Responsiblities of a family member that lives with you (Advice) - Mothering Forums
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#1 of 10 Old 03-06-2014, 12:41 PM - Thread Starter
 
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Hi everyone, I will try and make this short,

 

My sister (early 20's) have lived with my family(Me, DH, DS7, DD5, DS3) for about a year and a half. I personally don't like to have to ask people to do stuff that I feel they should know they should do but over time DH has asked me to tell her 1. To take shorter showers (she use to take like 30mins hot showers twice a day, we pay for water and heat). That is the one thing that she has done constant, even going down to one day for like 5/10mins in the winter time.

 

2. Help clean the bathroom - At the time we had 2 full time bathrooms, so only she and 2 of my kids used it. So I also cleaned it. But she will only clean it when it is bad and then just the tub not the whole room, sometimes just the toilet. But I will mostly do it and she do it once every 5 weeks the most and just parts of it.

 

So we then moved and in a house with 1 fullbath and a half. DH recently ask me to ask her to help out twice a month to do it. She did it good once, then started back with the half @$$ and just cleaned in side the tub and not even the rims of the tub where you but soap and shampoo. I also fully clean it(but there is six of us, so that means at least once a week it needs to be cleaned).

 

3. Help with the dishes. This is DH most pet peeve. In the first rental, he wanted her to help with the dishes, she did, then she stopped mostly and use to do it now and then. In the new apt. she doesn't do the family dishes. She says she washes the stuff she uses. Problem is that DH sees her stuff in the sink and there have been pots or frying pan that we left there for 2 days and she didn't get to it. She would take dishes up to her room and it can stay there for a couple of days. One time we couldn't even find forks because she had them ALL in her room. Sometimes it seems like she washes her dishes when she notice all the dishes are clean and when they are not sneaks her dishes in.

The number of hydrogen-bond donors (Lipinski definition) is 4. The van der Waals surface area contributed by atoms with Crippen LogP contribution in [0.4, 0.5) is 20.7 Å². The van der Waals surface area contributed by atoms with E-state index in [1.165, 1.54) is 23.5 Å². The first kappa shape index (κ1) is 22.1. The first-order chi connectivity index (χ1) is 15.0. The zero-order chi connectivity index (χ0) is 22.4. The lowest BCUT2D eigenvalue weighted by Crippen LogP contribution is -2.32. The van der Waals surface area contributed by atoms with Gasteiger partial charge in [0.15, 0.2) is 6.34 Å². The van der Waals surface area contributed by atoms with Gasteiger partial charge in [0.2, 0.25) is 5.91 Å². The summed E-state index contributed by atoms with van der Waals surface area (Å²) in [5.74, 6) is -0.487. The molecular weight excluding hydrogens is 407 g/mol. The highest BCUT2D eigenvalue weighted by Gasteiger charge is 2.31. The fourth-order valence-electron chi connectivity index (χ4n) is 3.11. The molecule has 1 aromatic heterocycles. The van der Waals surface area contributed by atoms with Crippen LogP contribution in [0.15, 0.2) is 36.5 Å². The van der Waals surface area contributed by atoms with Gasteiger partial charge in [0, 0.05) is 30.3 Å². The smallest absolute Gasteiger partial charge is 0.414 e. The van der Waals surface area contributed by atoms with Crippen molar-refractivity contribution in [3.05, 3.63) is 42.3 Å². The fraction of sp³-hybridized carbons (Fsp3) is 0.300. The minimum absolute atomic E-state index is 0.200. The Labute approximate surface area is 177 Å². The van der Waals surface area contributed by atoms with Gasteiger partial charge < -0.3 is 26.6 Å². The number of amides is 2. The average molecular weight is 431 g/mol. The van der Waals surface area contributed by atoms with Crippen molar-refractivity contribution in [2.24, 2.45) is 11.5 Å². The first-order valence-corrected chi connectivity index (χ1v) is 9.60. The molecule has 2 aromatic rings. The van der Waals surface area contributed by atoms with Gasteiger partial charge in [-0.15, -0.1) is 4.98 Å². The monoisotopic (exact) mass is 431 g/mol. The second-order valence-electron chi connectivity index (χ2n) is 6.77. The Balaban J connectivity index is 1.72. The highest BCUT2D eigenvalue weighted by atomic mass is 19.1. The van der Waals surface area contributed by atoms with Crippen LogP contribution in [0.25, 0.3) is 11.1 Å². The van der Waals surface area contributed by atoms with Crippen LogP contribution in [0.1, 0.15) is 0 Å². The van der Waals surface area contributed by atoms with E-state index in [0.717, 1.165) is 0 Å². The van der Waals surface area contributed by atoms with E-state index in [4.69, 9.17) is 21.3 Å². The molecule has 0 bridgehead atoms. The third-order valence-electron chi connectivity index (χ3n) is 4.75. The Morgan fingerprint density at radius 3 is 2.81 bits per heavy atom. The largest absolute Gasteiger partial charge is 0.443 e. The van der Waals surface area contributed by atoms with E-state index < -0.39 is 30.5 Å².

DH consider this disrespect and for her age she should know better. He recently took a box and put some utensils, pots and stuff in it and took it to her room and explained to her that these are hers and that she can still use the our things down stairs but it needs to be washed ASAP. (this was after he notice that she had dirty cups, and a bowl in her room and we come down make something, use a next bowl all while not cleaning what she had in her room.)

 

Washing and cleaning is not something that my sister is not use to. We have the same parents and we both had to do the family dishes everyday, clean the bathroom once a week, wash our parents cars once a week, clean our rooms, clean the living room and computer desk once a week, you get the point. We was raised with chores and we did them. That is also why DH finds it hard that she doesn't even care or think to do these simple things, which is not even 1/4th of what she was doing in our parents house. (My sister and I are 9 years apart so all the chores I mention above was us doing it solo, We have a brother but he did the outside work).

 

I am not sure weather to think the dishes part DH did was petty or if he was right. It feels weird around the house now. I am not sure if to also talk to her about not taking it harshly or what, but right now the impression DH has is that he wouldn't want her to stay with us again.

 

I guess I let things slide more because I get to leave the youngest child with her when I take the other two to karate(twice a week, we are gone for like 1 1/2 - 2 hours). Or if she is home and I need to go some where quick I can leave the kids, usually I don't go for more than 2 hours and those are rare moments only the karate is a weekly thing.

 

So I guess you can give your advice of what you think. Is it unreasonable to expect certain things, did DH go overboard or do I need to be more strict.

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#2 of 10 Old 03-06-2014, 02:08 PM
 
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Ugh, I've been there, got the tshirt.  My dh's sister lived with us when she was in her early 20s.  I insisted that she move in with us so she could get away from her crazy parents.

 

I was pregnant, so I was a little insane, but I felt horribly disrespected when she would leave her dishes behind for someone else to do.  I was so completely offended that I would give her a place to live, feed her, let her use my car and she couldn't even be bothered to do the dishes.  

 

Dh laid it out there for her.  Do the dishes, if you see a single spoon in the sink, wash it.  It pisses my wife off and reasonable or not, just do it.  Things got a lot better after that.  Crazy?  Maybe, but it was such a big deal to me because I had already given up space and been beyond generous, the least she could do was wash the darn dishes.  

 

So talk sister to sister, don't say if you agree or disagree with your husband, but make it clear that you need her to do whichever things you decide to ask her, to make everyone's life easier.

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#3 of 10 Old 03-06-2014, 11:10 PM
 
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I am with your husband on this one; I don't think that it is petty or unreasonable to make her clean up after herself. Sure, she helps out with childcare, that's nice, but that doesn't mean that someone else should clean her messes :D

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#4 of 10 Old 03-07-2014, 08:32 AM